According to Strategy Analytics, the number of licensed low power LPWA connections will grow to just short of 900 Million connections by 2025, significantly outstripping unlicensed LPWA connections over the same period, despite a slow start outside China. The details can be seen in a new report published by Strategy Analytics called “IoT Licensed Low Power Cellular Connections by Vertical”.
Many IoT applications do not require high bandwidth or ultra-low latency functionality. For this reason, 2G technologies still remain effective for a number of IoT applications. As the world pivots to 5G, low power solutions are also evolving to meet the needs of IoT. 4G LTE has evolved to support Cat 0 and Cat 1, but in 3GPP Release 13 standard, defined in 2016/2017, specific versions of LTE were defined that allowed for secure, low power use of LTE for IoT applications, namely LTE M and Narrowband IoT (NB‑IoT).
According to Andrew Brown, Executive Director of Enterprise and IoT Research at Strategy Analytics, there are now over 92 NB IoT networks and over 36 LTE M networks and the number is growing all the time, with multiple service providers and module OEMs supporting both technologies. With roaming issues effectively being resolved around NB IoT, the future appears positive.
While NB-IoT has emerged as the dominant technology, driven by huge infrastructure projects in China, strong in-building coverage, very low cost and long battery life, LTE-M will continue to play an important role in applications with a significant downlink requirements and/or voice support, as well as FOTA (Firmware over the air) support.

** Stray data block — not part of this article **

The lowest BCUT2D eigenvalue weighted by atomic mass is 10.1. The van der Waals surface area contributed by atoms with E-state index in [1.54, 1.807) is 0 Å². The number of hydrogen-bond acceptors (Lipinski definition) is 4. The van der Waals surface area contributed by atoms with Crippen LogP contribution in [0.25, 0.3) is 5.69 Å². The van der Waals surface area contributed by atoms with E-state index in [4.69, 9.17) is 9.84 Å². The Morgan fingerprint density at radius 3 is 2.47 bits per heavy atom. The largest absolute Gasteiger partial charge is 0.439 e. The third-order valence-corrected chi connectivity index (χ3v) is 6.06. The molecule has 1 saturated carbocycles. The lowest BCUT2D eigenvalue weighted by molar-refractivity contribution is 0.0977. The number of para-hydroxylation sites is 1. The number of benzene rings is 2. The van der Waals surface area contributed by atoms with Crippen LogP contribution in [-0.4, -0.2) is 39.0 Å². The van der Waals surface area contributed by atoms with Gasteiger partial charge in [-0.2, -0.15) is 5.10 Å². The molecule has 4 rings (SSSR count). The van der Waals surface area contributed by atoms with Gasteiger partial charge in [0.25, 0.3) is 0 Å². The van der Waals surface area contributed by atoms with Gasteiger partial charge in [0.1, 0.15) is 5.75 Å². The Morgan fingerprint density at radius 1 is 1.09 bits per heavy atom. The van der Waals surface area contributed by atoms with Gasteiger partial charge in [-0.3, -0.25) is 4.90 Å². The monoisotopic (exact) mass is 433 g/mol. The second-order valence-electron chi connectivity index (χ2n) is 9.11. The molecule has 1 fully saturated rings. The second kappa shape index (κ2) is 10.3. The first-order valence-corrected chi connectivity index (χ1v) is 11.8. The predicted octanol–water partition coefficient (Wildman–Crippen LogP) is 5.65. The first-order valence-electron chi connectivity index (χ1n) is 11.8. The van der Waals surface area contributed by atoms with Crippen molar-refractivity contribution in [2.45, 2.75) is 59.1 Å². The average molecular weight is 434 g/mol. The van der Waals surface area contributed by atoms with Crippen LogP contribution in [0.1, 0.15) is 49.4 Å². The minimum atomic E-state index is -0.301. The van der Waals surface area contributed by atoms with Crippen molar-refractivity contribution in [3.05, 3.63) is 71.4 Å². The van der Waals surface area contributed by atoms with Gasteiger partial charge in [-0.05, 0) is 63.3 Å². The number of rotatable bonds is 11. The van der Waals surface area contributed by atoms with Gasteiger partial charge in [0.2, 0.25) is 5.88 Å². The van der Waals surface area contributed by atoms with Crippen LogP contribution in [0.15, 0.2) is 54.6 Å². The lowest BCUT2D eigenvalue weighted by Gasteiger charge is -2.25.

As 2G and 3G networks are phased out, licensed low power technologies operating on 4G and 5G networks will be pivotal in IoT deployments. NB-IoT and Cat-M will be covered by 5G and will naturally become the technology of choice for mMTC (Massive Machine-type Communications) in 5G. 5G NR (New Radio) is designed to support diverse deployment models. It is likely that from the start of 5G NR, the 3GPP will allow LTE M and NB IoT transmissions to be placed directly into the 5G NR frequency band.
This simply requires core network RAN support. With cellular networks already in place, they believe that the opportunity for these technologies are extremely viable in the long term.
Click here to read to the full report.